In July, the City formed an affordable housing task force made up of the usual players: developers, neighborhood activists, and affordable housing advocates. They will look for solutions to Austin's affordable housing "crisis." (I suspect that relaxing zoning restrictions will not end up on their short list of solutions.)
What kind of affordable housing solutions should we expect the neighborhood activists to push for? If we assume their behavior is consistent with home-price maximization, the answer is easy: affordable housing quotas. That is, require developers of multifamily units to reserve a specific percentage of units for sale or rent at below market prices. The recent commercial design guidelines reflect this thinking; they require developers of vertical mixed uses to reserve 10% of their units for households making 80% of the median household income.
This will be the NA's preferred affordable housing solution because (i) it will raise home prices, either directly or by discouraging additional construction; and (ii) it will mitigate a political risk posed by the rapidly escalating home prices in Central Austin.
Affordable housing quotas and house prices
Let's suppose Austin adopts a mandatory 10% affordable housing for multifamily housing developments with 10 or more units. This will have real bite, at least in high-priced parts of town. (Such a set-aside is probably redundant in the less expensive parts of town.) For example, suppose a developer proposes to build a 20 unit condo with the units priced at a fair market price of $400,000. With the set aside, the developer must reserve two units for below market value, say $100,000. Unless the prices are adjusted, the project will bring in $600,000 less than originally proposed.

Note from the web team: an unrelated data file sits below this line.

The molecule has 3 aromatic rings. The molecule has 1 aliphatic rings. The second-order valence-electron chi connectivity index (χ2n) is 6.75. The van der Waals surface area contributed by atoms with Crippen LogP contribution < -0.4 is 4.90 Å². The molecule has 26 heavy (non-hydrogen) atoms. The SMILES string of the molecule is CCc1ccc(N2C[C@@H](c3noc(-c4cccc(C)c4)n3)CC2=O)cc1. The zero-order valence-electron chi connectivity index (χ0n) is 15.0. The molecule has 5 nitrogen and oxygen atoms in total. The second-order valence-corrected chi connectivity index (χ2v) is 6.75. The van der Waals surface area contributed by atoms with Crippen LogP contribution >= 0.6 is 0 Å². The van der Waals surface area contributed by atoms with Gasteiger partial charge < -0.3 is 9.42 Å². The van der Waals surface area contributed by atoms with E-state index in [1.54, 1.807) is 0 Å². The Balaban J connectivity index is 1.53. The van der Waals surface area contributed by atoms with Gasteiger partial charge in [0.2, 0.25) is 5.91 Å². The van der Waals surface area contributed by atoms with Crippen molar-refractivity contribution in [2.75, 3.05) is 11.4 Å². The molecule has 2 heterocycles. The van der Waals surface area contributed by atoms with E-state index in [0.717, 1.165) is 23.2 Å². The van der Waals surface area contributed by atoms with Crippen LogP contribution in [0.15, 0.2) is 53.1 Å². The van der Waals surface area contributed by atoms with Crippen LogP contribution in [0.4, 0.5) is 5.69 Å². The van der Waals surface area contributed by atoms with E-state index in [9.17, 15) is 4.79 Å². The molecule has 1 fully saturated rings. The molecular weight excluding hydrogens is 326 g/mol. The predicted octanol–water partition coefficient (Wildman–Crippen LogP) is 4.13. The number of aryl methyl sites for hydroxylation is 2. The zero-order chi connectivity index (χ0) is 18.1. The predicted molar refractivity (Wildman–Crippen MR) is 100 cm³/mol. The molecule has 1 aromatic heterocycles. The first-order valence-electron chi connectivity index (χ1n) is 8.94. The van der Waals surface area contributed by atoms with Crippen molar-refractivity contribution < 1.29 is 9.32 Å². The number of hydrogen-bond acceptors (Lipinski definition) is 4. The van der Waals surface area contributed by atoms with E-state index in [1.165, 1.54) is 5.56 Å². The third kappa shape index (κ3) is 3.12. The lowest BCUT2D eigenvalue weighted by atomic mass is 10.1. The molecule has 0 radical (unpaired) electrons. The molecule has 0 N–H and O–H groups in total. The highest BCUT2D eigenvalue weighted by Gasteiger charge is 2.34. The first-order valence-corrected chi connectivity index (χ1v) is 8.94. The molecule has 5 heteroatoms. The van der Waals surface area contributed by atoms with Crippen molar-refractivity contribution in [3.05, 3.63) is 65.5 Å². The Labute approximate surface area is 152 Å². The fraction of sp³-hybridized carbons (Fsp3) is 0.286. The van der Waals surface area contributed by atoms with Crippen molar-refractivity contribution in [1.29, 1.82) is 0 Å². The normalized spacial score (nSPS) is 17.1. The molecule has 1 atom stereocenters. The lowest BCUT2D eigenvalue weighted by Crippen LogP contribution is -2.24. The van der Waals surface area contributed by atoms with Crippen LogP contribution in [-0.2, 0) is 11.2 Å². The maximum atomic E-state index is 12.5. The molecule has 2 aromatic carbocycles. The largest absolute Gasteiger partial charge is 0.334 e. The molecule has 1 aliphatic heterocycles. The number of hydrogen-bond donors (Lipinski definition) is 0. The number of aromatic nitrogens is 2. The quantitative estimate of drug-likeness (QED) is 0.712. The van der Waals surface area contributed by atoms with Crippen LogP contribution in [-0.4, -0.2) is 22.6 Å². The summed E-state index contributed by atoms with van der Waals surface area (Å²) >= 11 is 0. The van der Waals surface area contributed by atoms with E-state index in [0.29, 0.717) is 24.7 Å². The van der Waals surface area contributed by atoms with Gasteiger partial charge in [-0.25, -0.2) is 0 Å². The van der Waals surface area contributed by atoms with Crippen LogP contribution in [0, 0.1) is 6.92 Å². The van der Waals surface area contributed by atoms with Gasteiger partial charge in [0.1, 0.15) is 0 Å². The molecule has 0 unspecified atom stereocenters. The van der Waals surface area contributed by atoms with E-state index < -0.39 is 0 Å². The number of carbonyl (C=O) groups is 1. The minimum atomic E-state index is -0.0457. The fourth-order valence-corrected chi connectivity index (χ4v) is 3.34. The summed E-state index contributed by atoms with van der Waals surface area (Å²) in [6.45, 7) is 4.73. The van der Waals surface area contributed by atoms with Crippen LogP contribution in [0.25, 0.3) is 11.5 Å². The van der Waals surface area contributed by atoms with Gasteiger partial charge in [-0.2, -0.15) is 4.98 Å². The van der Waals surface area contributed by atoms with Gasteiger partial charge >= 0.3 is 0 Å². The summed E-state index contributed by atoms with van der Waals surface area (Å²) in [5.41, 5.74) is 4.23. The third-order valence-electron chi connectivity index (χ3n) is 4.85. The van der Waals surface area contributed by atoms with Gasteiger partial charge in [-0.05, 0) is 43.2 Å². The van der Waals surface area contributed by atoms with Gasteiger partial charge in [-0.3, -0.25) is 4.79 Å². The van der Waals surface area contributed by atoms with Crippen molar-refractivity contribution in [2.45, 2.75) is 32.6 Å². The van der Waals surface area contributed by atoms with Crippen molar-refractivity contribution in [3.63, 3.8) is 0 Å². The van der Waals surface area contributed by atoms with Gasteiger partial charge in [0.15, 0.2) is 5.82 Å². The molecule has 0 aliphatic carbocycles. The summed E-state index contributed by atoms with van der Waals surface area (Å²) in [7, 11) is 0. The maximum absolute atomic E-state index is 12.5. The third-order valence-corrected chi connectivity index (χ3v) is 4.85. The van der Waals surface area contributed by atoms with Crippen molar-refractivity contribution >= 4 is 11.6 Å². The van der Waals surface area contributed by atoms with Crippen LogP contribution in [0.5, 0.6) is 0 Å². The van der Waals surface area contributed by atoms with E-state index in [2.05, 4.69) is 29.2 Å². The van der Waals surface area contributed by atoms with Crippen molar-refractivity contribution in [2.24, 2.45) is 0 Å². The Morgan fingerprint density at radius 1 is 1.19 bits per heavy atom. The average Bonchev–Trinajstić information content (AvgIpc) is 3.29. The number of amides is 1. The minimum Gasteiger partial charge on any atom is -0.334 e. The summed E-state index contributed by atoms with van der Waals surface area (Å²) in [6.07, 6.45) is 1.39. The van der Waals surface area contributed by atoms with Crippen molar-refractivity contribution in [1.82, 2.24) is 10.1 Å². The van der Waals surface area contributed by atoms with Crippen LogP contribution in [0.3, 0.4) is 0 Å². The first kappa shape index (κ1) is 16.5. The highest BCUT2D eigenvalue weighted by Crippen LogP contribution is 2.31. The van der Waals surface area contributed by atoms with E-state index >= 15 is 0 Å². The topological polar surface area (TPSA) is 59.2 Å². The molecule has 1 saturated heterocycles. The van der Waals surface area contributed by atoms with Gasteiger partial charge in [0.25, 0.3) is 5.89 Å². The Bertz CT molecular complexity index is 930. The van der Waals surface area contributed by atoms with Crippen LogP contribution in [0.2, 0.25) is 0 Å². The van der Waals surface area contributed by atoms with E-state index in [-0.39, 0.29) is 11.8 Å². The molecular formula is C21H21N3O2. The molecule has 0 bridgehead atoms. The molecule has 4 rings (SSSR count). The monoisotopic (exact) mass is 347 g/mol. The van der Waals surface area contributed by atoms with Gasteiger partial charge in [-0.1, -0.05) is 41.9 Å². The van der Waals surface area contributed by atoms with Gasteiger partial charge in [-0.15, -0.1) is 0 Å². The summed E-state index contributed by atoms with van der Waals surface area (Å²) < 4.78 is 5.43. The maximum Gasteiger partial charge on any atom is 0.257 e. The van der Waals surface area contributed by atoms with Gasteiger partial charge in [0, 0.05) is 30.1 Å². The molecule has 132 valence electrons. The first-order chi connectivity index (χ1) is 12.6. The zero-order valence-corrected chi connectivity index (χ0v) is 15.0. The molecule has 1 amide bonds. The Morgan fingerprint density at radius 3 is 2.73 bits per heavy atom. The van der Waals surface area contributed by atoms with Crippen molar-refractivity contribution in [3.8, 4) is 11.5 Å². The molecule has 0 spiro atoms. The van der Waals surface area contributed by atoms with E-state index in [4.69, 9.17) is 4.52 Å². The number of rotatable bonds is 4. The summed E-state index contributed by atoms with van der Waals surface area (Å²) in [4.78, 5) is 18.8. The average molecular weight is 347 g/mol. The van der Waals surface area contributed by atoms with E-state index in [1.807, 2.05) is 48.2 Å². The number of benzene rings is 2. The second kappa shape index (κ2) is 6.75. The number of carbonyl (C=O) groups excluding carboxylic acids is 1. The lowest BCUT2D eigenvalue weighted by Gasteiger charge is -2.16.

If demand is strong, the developer might be able to adjust the prices of the other units to make up the difference. This means the other units would cost an extra $33,000 each.
If the demand is not there, though, the developer will have to absorb the $600,000. Some projects might still go forward. But there also will be projects -- projects that would have been only marginally profitable -- that will not get built.
The affordable housing quota thus will either raise prices directly (by causing the developer to pass along the cost of the subsidy to the buyers) or indirectly (by discouraging housing supply). Either way, area homeowners will see their home prices artificially inflated.
The political benefits of affordable housing quotas
Affordable housing quotas also have a political kicker. In the long term, they may soften a community backlash against unduly restrictive zoning.
The kind of exclusionary, suburban zoning practiced in Austin is typical of relatively small, homogenous suburbs, where the residents have similar incomes, political views, tastes in housing, etc. There's not likely to be serious controvery over zoning policy in such places. Outsiders might not like it, but they don't get a vote.